Parks of Prince George
by Jasmine Kirk
Prince George has been called “the armpit of BC” by many (most famously, by the radio station Rock 101 in Vancouver in 2010), assumedly for the delightful mill smell that settles in the bowl early on weekday mornings. An “urban dictionary” search of Prince George gives the town uglier titles, and longstanding residents of Prince George always seem to be complaining about the town. Why though, are these residents still living here? Prince George is akin to a geode – it may seem ugly and boring on the outside, but when you spend some time cracking into the center, it reveals a complicated and beautiful center. Or perhaps Prince George could be compared to warhead candies – the first impression is sour and really, really close to being horrible, but when you work your way into the sweet delicious center, it becomes worth the acid-burnt tongue when you reach the sweet syrupy center. I digress; we can all admit that Prince George is kind of crappy upon first impression. The best part about it, and perhaps the most underrated, however, is the city’s parks and green spaces, which university students (when only here for a year or four) often miss out on. For a town of 71 000 people, the city offers over 1500 hectares of park and recreational space – just make sure you keep an eye out for moose and coyote, and wear some bear bells to keep away unwanted visitors. Go check out some of these remarkable parks:
Ginter’s Meadow: Ginter’s is one of two in-town designated off-leash dog parks, but you do not need to concern yourself with a dog to enjoy the park. You can enter from two parking lots – at the end of Massey Ave or the end of Ferry Ave, and the park stretches between these streets, all the way up the hill to the university. There are two smaller hills that can be walked, and take about 20 minutes each at an easy pace, or you can go for the long haul, and hike up to UNBC – it takes about 30 minutes to get to the top. The beautiful meadow is capped with a ruined mansion, once owned by Ginter himself. Ginter’s Meadow is especially great to see in autumn, and you will love the community feeling as you stop to chat with all the dog walkers.
Forests for the World: FFTW is a spectacular trail network that runs around Cranbrook Hill. I like to start behind Blue Spruce Campsite on Hwy 16 (it is only about six kilometers to UNBC from there), but there are beginning points from behind UNBC (the road behind the daycare will take you right there), or from atop Cranbrook Hill. There are some great features to look for; if you are feeling up to a hiking scavenger hunt, see how many water towers you can find, stand atop the lookout, and find the natural rock wall with a homemade campsite on top. In the winter time, a great cross-country ski day trip can take you from UNBC to Otway (the Nordic Ski Club), and in the summer it takes about an hour to walk around Shane Lake. Yes, you can go to Shane Lake and appreciate beavers and swans in the daytime, and you are not required to stumble back to Res in the dark!
Cottonwood Island Nature Park: This is a favourite, but only for about nine months out of the year. The other three months of the year it is almost completely underwater, or covered in mud. You can get to Cottonwood from River Road – just go west on First Avenue downtown, and turn left before the bridge. There are beavers aplenty, and the view of the river is amazing. Cottonwood is very pretty in the summer, and is frequented by professional photography sessions year round. Make sure you check it out before everything melts!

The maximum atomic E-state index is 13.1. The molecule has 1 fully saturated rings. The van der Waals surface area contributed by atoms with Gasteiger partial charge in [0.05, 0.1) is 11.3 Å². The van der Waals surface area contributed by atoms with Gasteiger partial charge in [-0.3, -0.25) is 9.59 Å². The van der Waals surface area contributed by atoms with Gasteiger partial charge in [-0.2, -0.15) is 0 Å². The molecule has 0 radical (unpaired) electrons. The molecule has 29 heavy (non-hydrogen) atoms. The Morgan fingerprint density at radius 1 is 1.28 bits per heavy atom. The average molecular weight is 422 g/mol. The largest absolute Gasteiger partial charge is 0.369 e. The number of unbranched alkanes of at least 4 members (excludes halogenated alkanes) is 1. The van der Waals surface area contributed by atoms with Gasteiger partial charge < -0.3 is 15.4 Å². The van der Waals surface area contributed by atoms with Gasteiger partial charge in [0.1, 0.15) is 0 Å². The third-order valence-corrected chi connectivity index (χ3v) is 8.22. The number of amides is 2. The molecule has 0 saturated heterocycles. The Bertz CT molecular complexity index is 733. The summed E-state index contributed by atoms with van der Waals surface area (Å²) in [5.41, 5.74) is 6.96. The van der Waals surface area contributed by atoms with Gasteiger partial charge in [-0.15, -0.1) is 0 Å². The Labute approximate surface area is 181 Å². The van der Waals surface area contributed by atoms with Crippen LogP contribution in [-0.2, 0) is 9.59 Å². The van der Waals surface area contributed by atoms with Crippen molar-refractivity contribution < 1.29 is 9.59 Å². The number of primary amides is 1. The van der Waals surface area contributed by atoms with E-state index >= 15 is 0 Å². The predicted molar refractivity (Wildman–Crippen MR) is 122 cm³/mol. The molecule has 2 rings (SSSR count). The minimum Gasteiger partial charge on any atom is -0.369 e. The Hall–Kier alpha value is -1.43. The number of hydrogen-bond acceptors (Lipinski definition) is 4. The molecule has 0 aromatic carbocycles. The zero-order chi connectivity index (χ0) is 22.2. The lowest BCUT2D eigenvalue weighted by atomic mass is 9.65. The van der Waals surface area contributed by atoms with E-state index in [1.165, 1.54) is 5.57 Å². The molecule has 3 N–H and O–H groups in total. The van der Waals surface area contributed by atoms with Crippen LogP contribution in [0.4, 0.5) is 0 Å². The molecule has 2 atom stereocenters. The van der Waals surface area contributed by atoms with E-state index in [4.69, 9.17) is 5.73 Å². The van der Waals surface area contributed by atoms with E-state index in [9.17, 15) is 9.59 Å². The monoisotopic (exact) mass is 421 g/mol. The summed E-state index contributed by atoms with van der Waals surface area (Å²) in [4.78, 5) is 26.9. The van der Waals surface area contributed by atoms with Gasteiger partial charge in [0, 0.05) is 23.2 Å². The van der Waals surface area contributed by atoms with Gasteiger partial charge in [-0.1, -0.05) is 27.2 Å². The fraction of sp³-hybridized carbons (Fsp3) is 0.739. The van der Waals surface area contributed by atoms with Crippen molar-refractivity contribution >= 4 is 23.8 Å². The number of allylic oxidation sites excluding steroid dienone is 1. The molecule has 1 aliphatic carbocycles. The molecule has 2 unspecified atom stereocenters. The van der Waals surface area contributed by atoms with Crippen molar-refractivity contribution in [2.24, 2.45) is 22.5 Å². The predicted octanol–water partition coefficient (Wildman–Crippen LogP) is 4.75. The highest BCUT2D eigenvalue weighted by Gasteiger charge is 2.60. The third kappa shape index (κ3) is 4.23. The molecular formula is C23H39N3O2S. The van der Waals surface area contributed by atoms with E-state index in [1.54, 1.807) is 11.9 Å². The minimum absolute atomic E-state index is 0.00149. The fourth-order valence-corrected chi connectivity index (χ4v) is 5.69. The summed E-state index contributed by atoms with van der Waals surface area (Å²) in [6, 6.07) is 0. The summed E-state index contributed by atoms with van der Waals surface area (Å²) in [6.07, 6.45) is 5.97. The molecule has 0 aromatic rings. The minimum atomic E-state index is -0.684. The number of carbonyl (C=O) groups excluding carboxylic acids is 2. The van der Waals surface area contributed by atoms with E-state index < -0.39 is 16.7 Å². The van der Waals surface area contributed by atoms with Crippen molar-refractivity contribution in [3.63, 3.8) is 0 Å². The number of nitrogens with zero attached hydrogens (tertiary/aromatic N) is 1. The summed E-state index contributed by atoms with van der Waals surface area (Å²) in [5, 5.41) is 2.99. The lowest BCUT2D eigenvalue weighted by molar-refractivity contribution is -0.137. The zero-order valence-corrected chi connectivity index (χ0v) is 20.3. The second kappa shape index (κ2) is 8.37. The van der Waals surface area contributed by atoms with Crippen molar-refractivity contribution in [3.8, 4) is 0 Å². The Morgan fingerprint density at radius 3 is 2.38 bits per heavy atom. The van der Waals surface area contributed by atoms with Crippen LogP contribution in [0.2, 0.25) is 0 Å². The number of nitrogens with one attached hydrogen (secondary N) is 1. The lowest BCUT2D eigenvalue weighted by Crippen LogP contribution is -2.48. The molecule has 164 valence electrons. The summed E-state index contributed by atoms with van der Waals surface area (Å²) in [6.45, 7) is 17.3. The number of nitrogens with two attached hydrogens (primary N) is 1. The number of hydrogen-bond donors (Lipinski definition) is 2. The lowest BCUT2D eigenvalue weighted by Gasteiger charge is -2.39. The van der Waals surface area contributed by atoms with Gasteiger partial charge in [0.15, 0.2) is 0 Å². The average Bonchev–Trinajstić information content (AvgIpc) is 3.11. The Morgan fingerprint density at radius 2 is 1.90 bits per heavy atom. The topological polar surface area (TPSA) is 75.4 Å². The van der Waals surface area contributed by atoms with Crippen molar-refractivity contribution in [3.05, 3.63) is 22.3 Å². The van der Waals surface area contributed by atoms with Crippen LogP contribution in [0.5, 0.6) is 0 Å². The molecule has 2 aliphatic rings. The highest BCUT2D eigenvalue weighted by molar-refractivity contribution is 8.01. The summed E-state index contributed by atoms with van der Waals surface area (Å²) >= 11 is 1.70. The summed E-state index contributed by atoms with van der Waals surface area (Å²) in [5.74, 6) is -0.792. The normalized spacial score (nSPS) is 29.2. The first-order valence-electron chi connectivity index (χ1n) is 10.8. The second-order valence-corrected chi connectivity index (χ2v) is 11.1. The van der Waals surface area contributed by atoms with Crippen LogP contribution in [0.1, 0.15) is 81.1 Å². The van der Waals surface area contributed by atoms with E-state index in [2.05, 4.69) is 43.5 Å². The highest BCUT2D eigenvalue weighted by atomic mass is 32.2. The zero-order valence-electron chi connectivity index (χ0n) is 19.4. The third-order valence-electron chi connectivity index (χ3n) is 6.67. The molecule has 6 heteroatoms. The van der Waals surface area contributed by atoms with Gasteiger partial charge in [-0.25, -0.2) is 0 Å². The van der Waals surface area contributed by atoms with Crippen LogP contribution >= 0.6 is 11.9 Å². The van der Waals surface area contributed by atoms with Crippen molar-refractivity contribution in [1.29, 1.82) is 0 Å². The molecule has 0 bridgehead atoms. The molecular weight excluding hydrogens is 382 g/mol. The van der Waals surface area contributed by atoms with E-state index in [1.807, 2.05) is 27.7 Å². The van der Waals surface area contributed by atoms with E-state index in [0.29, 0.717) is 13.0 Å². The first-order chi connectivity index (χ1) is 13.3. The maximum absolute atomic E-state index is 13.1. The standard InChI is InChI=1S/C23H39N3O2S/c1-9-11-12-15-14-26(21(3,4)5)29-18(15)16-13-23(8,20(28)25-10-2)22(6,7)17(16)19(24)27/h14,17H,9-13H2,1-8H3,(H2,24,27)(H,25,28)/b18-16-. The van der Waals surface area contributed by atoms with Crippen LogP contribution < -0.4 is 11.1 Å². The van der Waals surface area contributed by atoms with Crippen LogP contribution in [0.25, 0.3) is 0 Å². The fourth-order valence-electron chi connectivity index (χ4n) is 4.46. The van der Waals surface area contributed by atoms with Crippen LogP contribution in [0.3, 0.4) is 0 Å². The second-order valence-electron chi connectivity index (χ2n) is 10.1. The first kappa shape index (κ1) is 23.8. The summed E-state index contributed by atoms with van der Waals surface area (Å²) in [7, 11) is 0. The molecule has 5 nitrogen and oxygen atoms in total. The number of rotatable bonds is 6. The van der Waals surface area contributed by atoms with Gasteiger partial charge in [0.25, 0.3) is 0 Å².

LC Gunn Park: LC Gunn has a bad reputation, but it holds an amazing view of downtown Prince George. If you are in town for any fireworks events, definitely check them out from LC Gunn. Following First Ave westward, LC Gunn is the first right turn after the bridge. It has multiple viewpoints, from which you can hear activity at Fort George clearly across the Fraser. There are bike trails that go up the hill – they make for a great hike up, and the ride down will give you a super adrenaline rush.
Moore’s Meadow Nature Park: Moore’s used to be a glacier (that’s right, Prince George can get pretty damn cold). This makes it the perfect spot to go in the winter time. The meadow is at the bottom of Foothills, just before the river. Trails around the meadow make for a lovely hike, and the meadow is another designated off-leash dog area, with rolling grassy trails spotted with geocaches. Head down in the early evening on a hot day, and Moore’s might surprise you with an ethereal chilly mist that hovers just above the grass line around twilight.
Prince George can be more than just a stinky mill town, and if you head into the woods and enjoy some of these parks, you may be able to learn some of the other features of the town all on your own. There are hundreds more; for a list of smaller parks in your area, check out the “parks” page on the City of Prince George website. Hiking around town is a great way to shed some of that university burnout, and it is not uncommon to see students sitting in a city park with their heads down, getting some reading done as they enjoy the refreshing outdoors.